By Theresa DeMario
Drew Boudreau of College Auditions Professionals, is firmly grounded in the performing arts. Specifically, Boudreau works in Musical theater and Improv Comedy. His experience ranges from actor to stage manager to his current position at the Orange County School of the Arts. On Savvy, Boudreau coaches youth in their college admissions auditions.
During our interview, Boudreau said that a Savvy lesson looks a lot like any other lesson except perhaps more tailor-made and less scripted. Boudreau likes to do an initial interview with the student and the family to make sure everyone is on the same page and to figure out exactly what the student needs to focus on. After the initial meeting, lessons are done one-on-one with the student.
Students still work on monologues and do mock interviews on their Savvy lessons, just like they would in-person and Drew coaches students to give the best performance they can. Boudreau recommends being over prepared for your arts audition, and not to lean heavily on your ‘back up plan in case things don’t work out.’
“Back-up plans are a recipe, an insurance, that you will not go into the Arts” -Drew Boudreau
Picking the Best College
Sometimes students seeking a degree in Performing Arts are concerned about the difference between a BA, a BFA etc. A BFA is more prestigious whereas a BA is less intensive. In the end, Boudreau cautioned not to get to wrapped up in the letters. It’s more important that you pick a school with a program you are happy with than one based on the degree offered or found on a “Top Schools” list.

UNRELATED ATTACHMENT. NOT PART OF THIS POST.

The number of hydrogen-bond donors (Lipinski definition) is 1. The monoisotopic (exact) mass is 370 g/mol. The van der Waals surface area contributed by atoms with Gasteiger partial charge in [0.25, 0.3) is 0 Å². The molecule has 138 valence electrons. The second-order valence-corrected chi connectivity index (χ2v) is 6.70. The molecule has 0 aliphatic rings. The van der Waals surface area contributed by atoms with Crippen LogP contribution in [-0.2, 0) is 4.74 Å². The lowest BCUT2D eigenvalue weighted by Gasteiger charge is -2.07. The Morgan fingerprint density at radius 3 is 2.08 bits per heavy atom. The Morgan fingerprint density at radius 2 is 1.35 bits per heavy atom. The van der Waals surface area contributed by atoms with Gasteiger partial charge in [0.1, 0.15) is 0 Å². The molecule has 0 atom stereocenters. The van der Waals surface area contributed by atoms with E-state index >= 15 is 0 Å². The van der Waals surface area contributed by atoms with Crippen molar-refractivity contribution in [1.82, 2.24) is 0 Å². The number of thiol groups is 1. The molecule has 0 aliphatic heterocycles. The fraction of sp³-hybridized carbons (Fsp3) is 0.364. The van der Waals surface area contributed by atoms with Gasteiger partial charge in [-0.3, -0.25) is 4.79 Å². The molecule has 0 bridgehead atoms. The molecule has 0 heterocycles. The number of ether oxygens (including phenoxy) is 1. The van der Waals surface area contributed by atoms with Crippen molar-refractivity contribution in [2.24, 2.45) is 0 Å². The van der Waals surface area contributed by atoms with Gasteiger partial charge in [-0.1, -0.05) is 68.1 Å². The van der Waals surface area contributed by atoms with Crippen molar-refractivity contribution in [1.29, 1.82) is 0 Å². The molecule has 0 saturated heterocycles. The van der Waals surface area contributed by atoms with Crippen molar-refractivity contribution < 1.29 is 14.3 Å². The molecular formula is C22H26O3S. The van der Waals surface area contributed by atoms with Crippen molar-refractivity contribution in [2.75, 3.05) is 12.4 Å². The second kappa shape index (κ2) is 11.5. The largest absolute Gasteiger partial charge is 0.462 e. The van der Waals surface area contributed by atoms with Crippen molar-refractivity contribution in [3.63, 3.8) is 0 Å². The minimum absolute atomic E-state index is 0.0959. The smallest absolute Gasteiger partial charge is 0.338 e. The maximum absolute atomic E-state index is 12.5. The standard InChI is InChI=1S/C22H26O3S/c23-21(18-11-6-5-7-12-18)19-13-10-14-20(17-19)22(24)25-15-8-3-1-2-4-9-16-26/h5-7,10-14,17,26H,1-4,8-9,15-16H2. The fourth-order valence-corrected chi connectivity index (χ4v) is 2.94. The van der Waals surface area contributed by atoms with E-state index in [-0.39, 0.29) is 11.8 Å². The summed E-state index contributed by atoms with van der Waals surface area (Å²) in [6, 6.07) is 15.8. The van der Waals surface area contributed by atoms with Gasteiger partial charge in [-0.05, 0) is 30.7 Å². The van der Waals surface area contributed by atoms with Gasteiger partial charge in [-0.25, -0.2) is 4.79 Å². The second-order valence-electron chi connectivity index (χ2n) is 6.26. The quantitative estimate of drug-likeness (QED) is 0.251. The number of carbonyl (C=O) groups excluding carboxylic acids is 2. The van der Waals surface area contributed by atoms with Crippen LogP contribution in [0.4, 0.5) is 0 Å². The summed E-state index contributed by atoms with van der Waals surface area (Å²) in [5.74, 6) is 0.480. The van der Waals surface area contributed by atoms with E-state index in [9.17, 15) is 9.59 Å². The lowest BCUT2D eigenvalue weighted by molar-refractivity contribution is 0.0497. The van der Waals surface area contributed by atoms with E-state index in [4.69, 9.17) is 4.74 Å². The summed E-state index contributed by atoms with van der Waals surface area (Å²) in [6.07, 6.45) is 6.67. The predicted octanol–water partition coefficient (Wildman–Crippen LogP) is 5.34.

Final List of Colleges
Once you have an idea of what you like and what you don’t like, it’s time to make your list. Boudreau was adamant that the magic number is twelve. You want to limit your list to twelve colleges so that you are not overwhelmed during the audition process.
When thinking about your college list, consider these 7 Questions to help you narrow down the choices:
Do you like the program?
Have you talked to the alumni?
Have you been able to talk to a professor or college advisor?
Is the training what you’re looking for?
Is their philosophy what you’re looking for?
Does the location make sense for me?
After you make your list, it’s important to get right on finding out the audition requirements. Get them early and start preparing. In our interview, Boudreau said that the standard application requires at least one song and one monologue. Musical theater programs may require two songs and one monologue but if the institution places heavy emphasis on acting, they sometimes ask for two songs and two monologues.
Be sure to take note of which colleges have prescreen auditions as well, to weed out the less serious applicants. A prescreen audition is where you send in a video audition before you do your actual audition. This is usually only one song and one monologue.
Choosing Your Monologue
Choosing a great monologue is a daunting task. Boudreau said that choosing from a monologue book can be treacherous. Many of them have pieces that don’t actually make good monologues for auditions. If it’s a monologue about talking about something, throw it out. Telling a story is easy but not very compelling. Instead, Boudreau urges his students to choose a monologue where you are engaged with someone and you are trying to get something. There should be goals and obstacles to overcome with someone you know- that you have a relationship with.
Always have a backup for your monologue and your song. “You don’t want to be sitting in the waiting room and hear someone else singing your song and singing it better” Boudreau said.
“The best college for you is the best college for you, individually.” -Drew Boudreau
It turns out that the question of which school is the best for a Performing Arts degree is not an easy one to answer. According to Boudreau, what it all boils down to is picking the school you feel the most at home at.